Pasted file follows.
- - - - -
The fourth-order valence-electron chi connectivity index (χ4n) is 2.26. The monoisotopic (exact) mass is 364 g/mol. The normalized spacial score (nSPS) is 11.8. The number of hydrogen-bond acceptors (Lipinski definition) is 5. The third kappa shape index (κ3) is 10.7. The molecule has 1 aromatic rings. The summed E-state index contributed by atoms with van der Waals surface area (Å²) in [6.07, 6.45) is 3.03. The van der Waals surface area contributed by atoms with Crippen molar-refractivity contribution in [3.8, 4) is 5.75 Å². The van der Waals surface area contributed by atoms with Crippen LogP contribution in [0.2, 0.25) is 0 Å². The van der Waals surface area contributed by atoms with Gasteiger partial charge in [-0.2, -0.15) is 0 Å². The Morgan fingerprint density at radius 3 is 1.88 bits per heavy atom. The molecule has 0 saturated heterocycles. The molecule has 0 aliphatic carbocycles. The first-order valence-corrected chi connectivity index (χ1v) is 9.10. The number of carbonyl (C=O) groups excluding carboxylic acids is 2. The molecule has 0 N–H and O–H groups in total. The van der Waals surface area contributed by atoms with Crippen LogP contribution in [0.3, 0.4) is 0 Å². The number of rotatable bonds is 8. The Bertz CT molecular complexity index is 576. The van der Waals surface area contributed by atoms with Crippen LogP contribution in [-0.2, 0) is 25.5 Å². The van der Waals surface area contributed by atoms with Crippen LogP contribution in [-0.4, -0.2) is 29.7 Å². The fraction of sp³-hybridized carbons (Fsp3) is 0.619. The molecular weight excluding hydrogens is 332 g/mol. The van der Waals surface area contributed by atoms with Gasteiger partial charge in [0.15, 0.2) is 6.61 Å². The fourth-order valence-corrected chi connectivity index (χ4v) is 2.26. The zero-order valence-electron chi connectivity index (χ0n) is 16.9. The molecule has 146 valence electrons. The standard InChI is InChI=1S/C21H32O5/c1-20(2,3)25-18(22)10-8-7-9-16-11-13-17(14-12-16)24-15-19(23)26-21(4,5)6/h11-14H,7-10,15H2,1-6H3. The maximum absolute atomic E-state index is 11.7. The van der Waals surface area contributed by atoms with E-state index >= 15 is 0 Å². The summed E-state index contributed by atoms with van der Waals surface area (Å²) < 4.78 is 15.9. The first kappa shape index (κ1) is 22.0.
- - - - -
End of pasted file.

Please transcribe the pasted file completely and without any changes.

The fourth-order valence-electron chi connectivity index (χ4n) is 2.26. The monoisotopic (exact) mass is 364 g/mol. The normalized spacial score (nSPS) is 11.8. The number of hydrogen-bond acceptors (Lipinski definition) is 5. The third kappa shape index (κ3) is 10.7. The molecule has 1 aromatic rings. The summed E-state index contributed by atoms with van der Waals surface area (Å²) in [6.07, 6.45) is 3.03. The van der Waals surface area contributed by atoms with Crippen molar-refractivity contribution in [3.8, 4) is 5.75 Å². The van der Waals surface area contributed by atoms with Crippen LogP contribution in [0.2, 0.25) is 0 Å². The van der Waals surface area contributed by atoms with Gasteiger partial charge in [-0.2, -0.15) is 0 Å². The Morgan fingerprint density at radius 3 is 1.88 bits per heavy atom. The molecule has 0 saturated heterocycles. The molecule has 0 aliphatic carbocycles. The first-order valence-corrected chi connectivity index (χ1v) is 9.10. The number of carbonyl (C=O) groups excluding carboxylic acids is 2. The molecule has 0 N–H and O–H groups in total. The van der Waals surface area contributed by atoms with Crippen LogP contribution in [0.3, 0.4) is 0 Å². The number of rotatable bonds is 8. The Bertz CT molecular complexity index is 576. The van der Waals surface area contributed by atoms with Crippen LogP contribution in [-0.2, 0) is 25.5 Å². The van der Waals surface area contributed by atoms with Crippen LogP contribution in [-0.4, -0.2) is 29.7 Å². The fraction of sp³-hybridized carbons (Fsp3) is 0.619. The molecular weight excluding hydrogens is 332 g/mol. The van der Waals surface area contributed by atoms with Gasteiger partial charge in [0.15, 0.2) is 6.61 Å². The fourth-order valence-corrected chi connectivity index (χ4v) is 2.26. The zero-order valence-electron chi connectivity index (χ0n) is 16.9. The molecule has 146 valence electrons. The standard InChI is InChI=1S/C21H32O5/c1-20(2,3)25-18(22)10-8-7-9-16-11-13-17(14-12-16)24-15-19(23)26-21(4,5)6/h11-14H,7-10,15H2,1-6H3. The maximum absolute atomic E-state index is 11.7. The van der Waals surface area contributed by atoms with E-state index >= 15 is 0 Å². The summed E-state index contributed by atoms with van der Waals surface area (Å²) < 4.78 is 15.9. The first kappa shape index (κ1) is 22.0.